He also points to Surovells involvement in The Virginia Progressive Causcus , declaring, "What these legislators call 'progressive', our founding generation called 'oppressive.' The group is made up of Virginia lawmakers who favor public policy initiatives that are pro-homosexuality and pro-abortion. Our freedom of religion has been turned on its head by leaders such as these, who seek to impose their doctrines of secular humanism and moral relativism upon all of Virginia— so as to establish, by legislative enactment, a compulsory state religion."
"What does all of this really say about Scott Surovell? What it says, in essence, is that he completely underestimates the value of family and the essential role that it happens to play in human society. In neglecting the rights of our posterity, Surovell has turned a blind eye to the destruction of our traditional family, and like Areizaga (whose campaign was publicly endorsed by Surovell) , he shamelessly panders to the political persuasions of those who have sought to substitute family with artificial surrogates that are decidedly barren, sterile, and deviant, conspicuously unfulfilling, and hopelessly inadequate."
In a radio interview    conducted with Equality Fairfax on October 20, 2009, Scott Surovell openly spoke of his intention to repeal the Marshall-Newman amendment, the Virginia marriage amendment that defines marriage as solely between one man and one woman.
In light of this "alarming prospect," Glean asks, "Is this why we sent Scott Surovell to Richmond? To deliver the Commonwealth of Virginia into the inescapable clutches of these menacing political movements? To allow the politicians to help these groups phase the traditional family out of modern society in such a decided and deliberate manner? To take that which God intended to be lush and fertile, and allow the government to render it infertile by legislative enactment? To take that which is known to be fully human and created in the image of God, and allow the state to declare it something less than human? Something not quite up to snuff, because of its class or condition? Regrettably, the forces that propel these movements share a common disdain for good, responsible statesmanship, and a common affection for the type of political despotism that politicians like Scott Surovell are eager to deliver for the sake of fortifying, preserving, and expanding their own political power. It is by such criminal means that these politicians seek to oppress and subdue the entire Commonwealth of Virginia."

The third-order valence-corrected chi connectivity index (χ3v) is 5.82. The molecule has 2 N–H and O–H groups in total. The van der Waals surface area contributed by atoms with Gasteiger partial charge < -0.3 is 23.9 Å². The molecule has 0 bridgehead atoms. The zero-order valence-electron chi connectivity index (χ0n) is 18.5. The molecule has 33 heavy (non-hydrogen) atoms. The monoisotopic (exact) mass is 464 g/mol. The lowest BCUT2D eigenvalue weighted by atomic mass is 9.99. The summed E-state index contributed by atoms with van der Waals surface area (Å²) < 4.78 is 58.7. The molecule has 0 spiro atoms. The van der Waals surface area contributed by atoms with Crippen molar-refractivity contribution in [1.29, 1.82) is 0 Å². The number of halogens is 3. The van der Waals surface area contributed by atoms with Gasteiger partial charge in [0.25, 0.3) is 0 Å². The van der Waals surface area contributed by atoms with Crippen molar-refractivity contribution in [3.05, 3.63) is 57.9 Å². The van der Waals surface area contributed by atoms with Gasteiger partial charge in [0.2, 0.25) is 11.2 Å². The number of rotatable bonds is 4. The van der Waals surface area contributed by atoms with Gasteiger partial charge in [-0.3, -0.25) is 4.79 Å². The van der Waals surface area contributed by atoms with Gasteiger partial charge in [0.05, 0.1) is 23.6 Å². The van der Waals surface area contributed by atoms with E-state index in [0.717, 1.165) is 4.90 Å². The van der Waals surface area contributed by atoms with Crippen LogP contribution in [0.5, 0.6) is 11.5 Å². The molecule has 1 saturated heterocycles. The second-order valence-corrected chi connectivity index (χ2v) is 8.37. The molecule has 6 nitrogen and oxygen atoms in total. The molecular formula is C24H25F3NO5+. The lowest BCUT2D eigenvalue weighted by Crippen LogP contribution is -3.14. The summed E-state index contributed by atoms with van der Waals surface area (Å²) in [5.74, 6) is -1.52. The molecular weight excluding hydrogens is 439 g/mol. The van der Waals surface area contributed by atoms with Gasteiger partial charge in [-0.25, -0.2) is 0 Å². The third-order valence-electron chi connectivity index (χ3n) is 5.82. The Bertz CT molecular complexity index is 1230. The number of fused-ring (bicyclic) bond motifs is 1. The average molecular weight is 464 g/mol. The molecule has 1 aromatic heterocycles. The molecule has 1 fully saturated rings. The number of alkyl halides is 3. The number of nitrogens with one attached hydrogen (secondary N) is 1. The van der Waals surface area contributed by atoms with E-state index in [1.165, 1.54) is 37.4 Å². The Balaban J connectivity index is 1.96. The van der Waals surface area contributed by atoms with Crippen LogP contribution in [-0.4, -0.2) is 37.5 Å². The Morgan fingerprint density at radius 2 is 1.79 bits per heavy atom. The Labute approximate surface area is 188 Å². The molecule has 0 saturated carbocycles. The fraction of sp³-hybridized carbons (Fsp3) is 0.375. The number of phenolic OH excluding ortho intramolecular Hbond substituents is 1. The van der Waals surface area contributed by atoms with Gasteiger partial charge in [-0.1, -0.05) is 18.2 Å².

Right to bear arms
"We definitely need to re-assert our 2nd Amendment right to bear arms, but this doesn't mean wasting our time bolstering the phony, liberalized notion that we must, simultaneously, advocate for the continuance of concealed carry permits."
Glean says, "So far as I'm concerned, the general statutory requirement of having to 'ask permission' in order to carry a concealed weapon is questionable at best. And here in America, such requirements are constitutionally unacceptable. Instead of following the Constitution, we are being forced to comply with bogus gun-control measures, despite the warnings issued by our founding generation that the party elitists would likely impose such regulations as a way to preserve their seats of power. In this way, the gun-control people seek to undermine the Constitution, depriving and divesting good, law-abiding citizens of their ability to defend or rescue themselves and their property from the clutches of those in power— from those political elitists who would leap at the opportunity to subject each and every one of us to the bondage of moral and political oppression. In principle, such measures seek to rob ordinary citizens of something that our founders viewed as an especially important right, worthy of protection under our federal bill of rights. By wasting our time trying to institute 'reciprocity' arrangements with other states, which place unnecessary (and unconstitutional) incentives on the possession of a 'concealed weapon' permit, we simply tighten the noose that separates us from restoring our true right, as law-abiding citizens, to a bona fide 'constitutional carry' policy— one that would allow every legible citizen to carry firearms at his or her own discretion, by re-affirming and re-asserting their constitutional right to 'once again' do so."